On a typical day in 2014, more than 22 million cyberattacks threatened to infiltrate Penn State. Two
attacks targeting the university’s College of Engineering managed to slip past security systems. Thanks to an alert from the FBI, the university investigated the attacks and disconnected the college’s computer network from the Internet for three days while it beefed up security.
In K-12, school districts are constantly launching digital learning initiatives that require large amounts of bandwidth and mobile devices. But many of them don’t address the IT infrastructure beforehand. And that leads to horror stories of the network
slowing to a crawl with students and teachers unable to connect their devices to the Internet due to lack of wireless coverage.
“Infrastructure is one of those things that is not sexy and is not glamorous,” says Susan M. Bearden, director of information technology at Holy Trinity Episcopal Academy in Melbourne, Fla. “I mean, who really wants to hear about switches or bandwidth or choke points in a network? But if you don’t have that infrastructure in place, then you are setting yourself up for failure.”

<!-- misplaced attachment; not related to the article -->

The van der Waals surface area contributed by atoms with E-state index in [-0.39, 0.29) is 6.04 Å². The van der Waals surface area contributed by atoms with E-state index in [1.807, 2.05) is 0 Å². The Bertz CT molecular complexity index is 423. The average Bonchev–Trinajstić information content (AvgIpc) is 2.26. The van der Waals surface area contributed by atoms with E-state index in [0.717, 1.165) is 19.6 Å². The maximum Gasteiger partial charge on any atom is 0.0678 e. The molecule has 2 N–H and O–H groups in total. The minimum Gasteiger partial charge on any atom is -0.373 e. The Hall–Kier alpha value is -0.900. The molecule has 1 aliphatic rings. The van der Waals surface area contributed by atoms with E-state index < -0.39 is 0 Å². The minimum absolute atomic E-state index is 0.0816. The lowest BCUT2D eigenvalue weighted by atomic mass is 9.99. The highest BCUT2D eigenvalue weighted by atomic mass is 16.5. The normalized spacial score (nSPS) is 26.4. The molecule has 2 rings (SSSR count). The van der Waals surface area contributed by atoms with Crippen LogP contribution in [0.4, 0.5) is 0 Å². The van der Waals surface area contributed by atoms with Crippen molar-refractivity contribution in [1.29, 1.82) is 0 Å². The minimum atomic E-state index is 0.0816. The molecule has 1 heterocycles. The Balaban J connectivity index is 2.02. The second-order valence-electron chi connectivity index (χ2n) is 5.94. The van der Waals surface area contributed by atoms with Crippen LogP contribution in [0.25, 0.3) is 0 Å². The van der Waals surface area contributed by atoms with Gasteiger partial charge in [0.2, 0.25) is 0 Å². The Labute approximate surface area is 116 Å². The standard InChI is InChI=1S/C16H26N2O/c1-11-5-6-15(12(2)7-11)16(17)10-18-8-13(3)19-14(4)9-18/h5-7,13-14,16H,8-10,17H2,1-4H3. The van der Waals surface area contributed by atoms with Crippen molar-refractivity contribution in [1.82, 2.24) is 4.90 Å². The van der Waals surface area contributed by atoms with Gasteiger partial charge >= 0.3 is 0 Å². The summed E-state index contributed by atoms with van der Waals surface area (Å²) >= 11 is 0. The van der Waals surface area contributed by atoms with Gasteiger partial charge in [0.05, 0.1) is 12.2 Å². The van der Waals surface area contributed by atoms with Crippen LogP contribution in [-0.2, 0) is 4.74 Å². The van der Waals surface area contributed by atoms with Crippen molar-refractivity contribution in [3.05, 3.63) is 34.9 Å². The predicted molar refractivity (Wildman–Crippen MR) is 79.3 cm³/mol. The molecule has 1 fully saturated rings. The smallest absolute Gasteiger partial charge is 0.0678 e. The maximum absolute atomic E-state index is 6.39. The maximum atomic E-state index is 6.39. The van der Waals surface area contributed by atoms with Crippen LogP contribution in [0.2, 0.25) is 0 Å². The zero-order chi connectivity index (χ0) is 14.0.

Unfortunately, education institutions don’t always recognize the tenuous situation they’re in until they fall prey to successful cyberattacks and show-stopping network failures. But it doesn’t have to be that way.
This Center for Digital Education (CDE) Special Report guides education IT leaders through the trends, technologies and tips that will help them build a future-ready infrastructure to carry their institutions through the challenges of life
in the digital age.